Q. Were there any evidences of a determined effort - to cross to the village at “B”?
A. I don’t know anything about that. I did not watch the ground there at all. I came over the bluff at that point, and not on the trail.
Q. As a military man, would not your attention have been attracted if there had been any evidences of a struggle on the part of General Custer to cross to the village at the point “B”?
A. General Custer might have attempted to cross at “B” and have been driven back without leaving any particular signs except horse tracks; unless someone had been killed or wounded there, so that he would have dead bodies or dead horses there. I did not see any dead bodies or dead horses to indicate any struggle, though he may have gone in there.
Q. There were men left dead in the timber where Major Reno made his stand?
A. Yes sir.
Q. Would there not have been men and horses left dead at “B” if there had been a desperate effort to cross?
A. Yes sir, I think so.
Q. How far from that ford did you find the first dead body?
A. My opinion of that distance is the poorest opinion I give. I said 800 or 1000 yards, but it is a complete guess on my part.
Q. It was away from the ford, was it?
A. Yes sir.
Q. And still farther down the river?
A. Yes sir; it was after I left the ford.
Q. It was not between the position Major Reno took when he came on the hill and the ford “B”?
A. No sir.
Q. Then you say, for about 30 minutes Major Reno remained in the timber and created a diversion on the part of the Indians.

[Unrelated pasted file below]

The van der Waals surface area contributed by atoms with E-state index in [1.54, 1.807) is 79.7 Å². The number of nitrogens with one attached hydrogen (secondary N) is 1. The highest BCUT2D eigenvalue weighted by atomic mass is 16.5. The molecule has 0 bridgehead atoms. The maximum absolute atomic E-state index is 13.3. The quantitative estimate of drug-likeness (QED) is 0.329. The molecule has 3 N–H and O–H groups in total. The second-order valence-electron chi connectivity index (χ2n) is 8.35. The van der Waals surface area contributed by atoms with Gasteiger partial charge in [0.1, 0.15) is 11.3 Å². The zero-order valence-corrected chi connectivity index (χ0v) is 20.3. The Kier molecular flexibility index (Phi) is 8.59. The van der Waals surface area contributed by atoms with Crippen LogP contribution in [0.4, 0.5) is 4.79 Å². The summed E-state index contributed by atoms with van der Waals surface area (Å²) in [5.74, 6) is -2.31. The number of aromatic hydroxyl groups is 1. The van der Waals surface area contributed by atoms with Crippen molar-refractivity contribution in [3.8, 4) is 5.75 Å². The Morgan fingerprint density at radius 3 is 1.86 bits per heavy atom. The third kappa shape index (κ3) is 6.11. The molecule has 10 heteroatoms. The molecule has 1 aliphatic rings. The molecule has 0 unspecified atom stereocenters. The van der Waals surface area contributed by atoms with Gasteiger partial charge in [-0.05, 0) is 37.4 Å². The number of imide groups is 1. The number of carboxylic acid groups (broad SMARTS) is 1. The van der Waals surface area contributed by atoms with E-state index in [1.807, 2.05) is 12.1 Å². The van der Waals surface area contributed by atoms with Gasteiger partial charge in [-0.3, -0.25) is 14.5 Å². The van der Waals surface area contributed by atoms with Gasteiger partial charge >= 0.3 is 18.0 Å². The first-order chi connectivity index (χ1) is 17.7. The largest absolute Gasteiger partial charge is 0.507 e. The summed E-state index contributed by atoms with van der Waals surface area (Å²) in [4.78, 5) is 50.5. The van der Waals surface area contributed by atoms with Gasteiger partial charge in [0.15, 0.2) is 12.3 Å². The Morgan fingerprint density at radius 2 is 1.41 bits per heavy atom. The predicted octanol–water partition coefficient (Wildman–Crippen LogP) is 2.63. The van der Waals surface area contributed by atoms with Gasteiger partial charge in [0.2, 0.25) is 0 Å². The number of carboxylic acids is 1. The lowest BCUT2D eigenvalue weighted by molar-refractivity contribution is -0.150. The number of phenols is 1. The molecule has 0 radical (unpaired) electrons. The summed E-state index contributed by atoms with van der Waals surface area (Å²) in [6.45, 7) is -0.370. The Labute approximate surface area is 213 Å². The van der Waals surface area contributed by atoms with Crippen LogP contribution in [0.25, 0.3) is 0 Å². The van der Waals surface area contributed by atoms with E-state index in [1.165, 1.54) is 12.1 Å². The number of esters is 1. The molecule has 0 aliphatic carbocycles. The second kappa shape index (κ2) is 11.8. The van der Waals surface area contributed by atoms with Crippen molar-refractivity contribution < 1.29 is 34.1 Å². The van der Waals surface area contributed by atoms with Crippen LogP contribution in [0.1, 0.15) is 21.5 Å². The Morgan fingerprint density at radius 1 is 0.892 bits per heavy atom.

A. Yes sir.
Q. According to your estimate of the number of Indians engaged on the 25th and 26th days of June, 1876, were there not enough in your opinion to have overcome both commands, even if each had been separately engaged at the same time?
A. I would not like to take half the warriors and take the command we had with us and fight them.
Q. You would not like to take the other half of the command and fight the balance of the warriors?
A. No sir. I don’t know how to express an opinion on that. From the estimates of other persons and of Indians and all I can pick up, I don’t believe there were less than 4000 warriors in that fight.
Q. Were there any evidences of an attempt on the part of the column under General Custer to return from the point “B”, back in the direction from which he came?
A. I did not notice any evidences of that sort, and if there had been I would not have noticed them, as I rode away from the trail.
Q. What was the character of the country from the point “B” in the direction of “D” and “E” as to elevation, in comparison with the position of Major Reno’s command on the night of the 25th?